“Larry Nassar case: USA Gymnastics doctor ‘abused 265 girls’”
“The sex abuse scandal surrounding USA Gymnastics team doctor Larry Nassar, explained”
“Entire Board of USA Gymnastics to Resign”
Just 10 months ago, headlines such as the ones above plastered the front of newspapers and computer screens. USA Gymnastics was in the midst of a colossal sex scandal, legal ramifications and a complete overhaul.
Former federal prosecutor Deborah Daniels conducted an independent review on the organization. According to Daniels, USA Gymnastics needed to undergo a “complete cultural change.”
Fast forward to this month and USA Gymnastics failed to listen to Daniels and descended right back into a culture of controversy and discourse. USA Gymnastics hired former congresswoman Mary Bono as their interim CEO and president Oct. 12.
Before this position, Bono served as a U.S. Representative for California from 1998-2013 and, more recently, worked at a consulting firm in Washington D.C. She brings with her some previous experience in gymnastics, as she trained with several clubs for a decade in her youth. However, Bono also brings strong political views with her into this position.
After Nike released Colin Kaepernick as the face of their #JustDoIt Campaign Sept. 5, Bono tweeted her abhorrence for the brand a month before being hired by USA Gymnastics, but nothing ever goes unnoticed on the internet.
Hours after her appointment was publicly announced, USA gymnast, five-time Olympic medalist and Nike-sponsored athlete Simone Biles said she disagreed with the hiring in a tweet.
How much does Biles’s opinion influence the decision of the USA gymnastics organization?
Once Biles posted about not wanting to attend training camps at Karolyi Ranch, a place where her and other teammates were sexually abused by Nassar, USA Gymnastics immediately cancelled the camps.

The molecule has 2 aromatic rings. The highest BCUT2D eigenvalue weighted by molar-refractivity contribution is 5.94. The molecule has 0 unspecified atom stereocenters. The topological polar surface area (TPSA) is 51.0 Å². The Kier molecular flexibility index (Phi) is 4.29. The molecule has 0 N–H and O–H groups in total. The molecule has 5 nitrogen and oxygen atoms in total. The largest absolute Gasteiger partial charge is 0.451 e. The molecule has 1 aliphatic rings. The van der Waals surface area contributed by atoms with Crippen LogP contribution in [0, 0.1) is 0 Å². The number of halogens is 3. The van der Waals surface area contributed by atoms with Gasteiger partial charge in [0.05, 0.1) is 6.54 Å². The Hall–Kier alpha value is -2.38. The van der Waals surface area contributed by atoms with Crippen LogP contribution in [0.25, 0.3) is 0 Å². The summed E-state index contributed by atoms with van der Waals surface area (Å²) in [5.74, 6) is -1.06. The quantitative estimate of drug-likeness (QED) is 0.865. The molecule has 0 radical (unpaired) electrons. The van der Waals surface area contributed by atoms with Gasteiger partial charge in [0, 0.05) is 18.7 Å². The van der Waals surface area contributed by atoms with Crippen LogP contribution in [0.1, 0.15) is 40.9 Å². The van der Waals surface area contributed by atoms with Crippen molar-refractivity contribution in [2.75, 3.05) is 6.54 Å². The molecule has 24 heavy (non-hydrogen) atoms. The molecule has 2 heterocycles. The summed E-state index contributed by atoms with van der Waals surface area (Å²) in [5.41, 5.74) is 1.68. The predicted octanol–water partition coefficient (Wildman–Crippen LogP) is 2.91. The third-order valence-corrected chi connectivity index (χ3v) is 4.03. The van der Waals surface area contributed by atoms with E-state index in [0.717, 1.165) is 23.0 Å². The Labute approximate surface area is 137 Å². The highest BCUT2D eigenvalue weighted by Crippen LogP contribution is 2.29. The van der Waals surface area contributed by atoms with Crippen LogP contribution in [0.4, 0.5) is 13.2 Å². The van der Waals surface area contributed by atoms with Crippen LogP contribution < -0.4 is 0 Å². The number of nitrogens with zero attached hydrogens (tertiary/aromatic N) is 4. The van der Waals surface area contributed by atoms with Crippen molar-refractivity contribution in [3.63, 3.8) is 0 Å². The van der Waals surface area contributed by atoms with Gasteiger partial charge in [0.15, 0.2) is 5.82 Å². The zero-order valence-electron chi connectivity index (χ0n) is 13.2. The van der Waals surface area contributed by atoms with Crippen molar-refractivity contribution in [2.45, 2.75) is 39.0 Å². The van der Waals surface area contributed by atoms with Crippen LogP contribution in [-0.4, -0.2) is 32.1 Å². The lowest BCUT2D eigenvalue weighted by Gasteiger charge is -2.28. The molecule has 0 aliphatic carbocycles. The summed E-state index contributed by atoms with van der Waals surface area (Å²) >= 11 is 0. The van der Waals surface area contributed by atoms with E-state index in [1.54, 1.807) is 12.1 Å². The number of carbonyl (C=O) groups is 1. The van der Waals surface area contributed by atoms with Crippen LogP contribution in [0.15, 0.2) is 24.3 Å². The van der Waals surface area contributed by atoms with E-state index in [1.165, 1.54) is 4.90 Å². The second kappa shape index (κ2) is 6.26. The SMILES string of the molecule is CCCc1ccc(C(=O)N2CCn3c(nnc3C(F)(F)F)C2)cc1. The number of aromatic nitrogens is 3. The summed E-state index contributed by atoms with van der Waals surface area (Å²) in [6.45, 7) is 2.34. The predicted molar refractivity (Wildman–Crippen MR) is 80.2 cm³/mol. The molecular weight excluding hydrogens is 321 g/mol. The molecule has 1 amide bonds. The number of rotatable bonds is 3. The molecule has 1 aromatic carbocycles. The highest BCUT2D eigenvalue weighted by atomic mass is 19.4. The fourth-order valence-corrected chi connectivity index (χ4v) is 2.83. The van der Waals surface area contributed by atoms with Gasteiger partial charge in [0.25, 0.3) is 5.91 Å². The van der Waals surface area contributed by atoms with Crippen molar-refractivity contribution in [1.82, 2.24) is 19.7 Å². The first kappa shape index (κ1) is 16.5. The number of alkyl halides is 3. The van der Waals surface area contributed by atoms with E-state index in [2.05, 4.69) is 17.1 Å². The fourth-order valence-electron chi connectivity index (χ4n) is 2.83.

As Dvora Meyers, writer for Deadspin said, “Bono may be the new interim president and CEO of the organization but Biles is, without a doubt, the most important figure in USA Gymnastics.”
Nevertheless, USA Gymnastics stood by their choice. According to USA Gymnastics board chairman Karen Golz,“Mary [Bono] is passionate about the sport, and having her as our interim president and CEO will move the organization forward.”
However, Bono’s “regret” fails to substitute the controversy and problematic image she has brought to USA Gymnastics. No matter the severity of political comments, USA Gymnastics cannot rebuild and rebrand without a clean slate. Furthermore, Bono handled her dislike of Nike through a rash post on social media. Is this an insight into how she would handle situations for the USA Gymnastics organization?
When the board searched for candidates, it appears evident they failed to examine each one’s social media history. Bono’s poor judgement aside, how was she hired in the first place? If the board desired to birth a true change within their culture, they should have examined every aspect of their candidates’ profiles. Because they neglected to investigate Bono thoroughly, USA Gymnastics did not distance their corporation from public dissension.
As a result, the question here is not whether politics should matter when hiring a professional, but rather if an organization can function successfully if politics are not considered.
In this case, I think USA Gymnastics welcomes more problems than solutions with this hiring.
It came as no surprise to me when I opened my computer to begin writing this editorial and a new headline flashed across my screen: “USA Gymnastics’ interim president Mary Bono resignsafter 4 days.”
Four days. She lasted in office only four days.
A board of directors, who four days ago hired her and supported her, now goes back on their comments. In a statement following her resignation, they said, “Despite her commitment to the sport of gymnastics and helping the organization move forward, we believe this is in the best interest of the organization.”
Bono announced her resignation in a public letter Oct. 16. In the letter, she expressed regret for not having the opportunity to lead the organization. She referenced exercising her first amendment rights when expressing her opinion. Additionally, she clarified her motive behind the Nike-bashing tweet, claiming “it was an emotional reaction to the sponsor’s use of that phrase, ‘[believe in something even if it means sacrificing everything].’”
She also said, “that one tweet has now been made the litmus test of my reputation over almost two decades of public service.
Yes Mary Bono, you have the right to tweet what you want. No one is withholding your first amendment rights. However, in the public sphere, you must realize your tweets hold greater power and therefore, greater scrutiny.
PSA to anyone trying to become the CEO of a national corporation: maybe check your Twitter history first.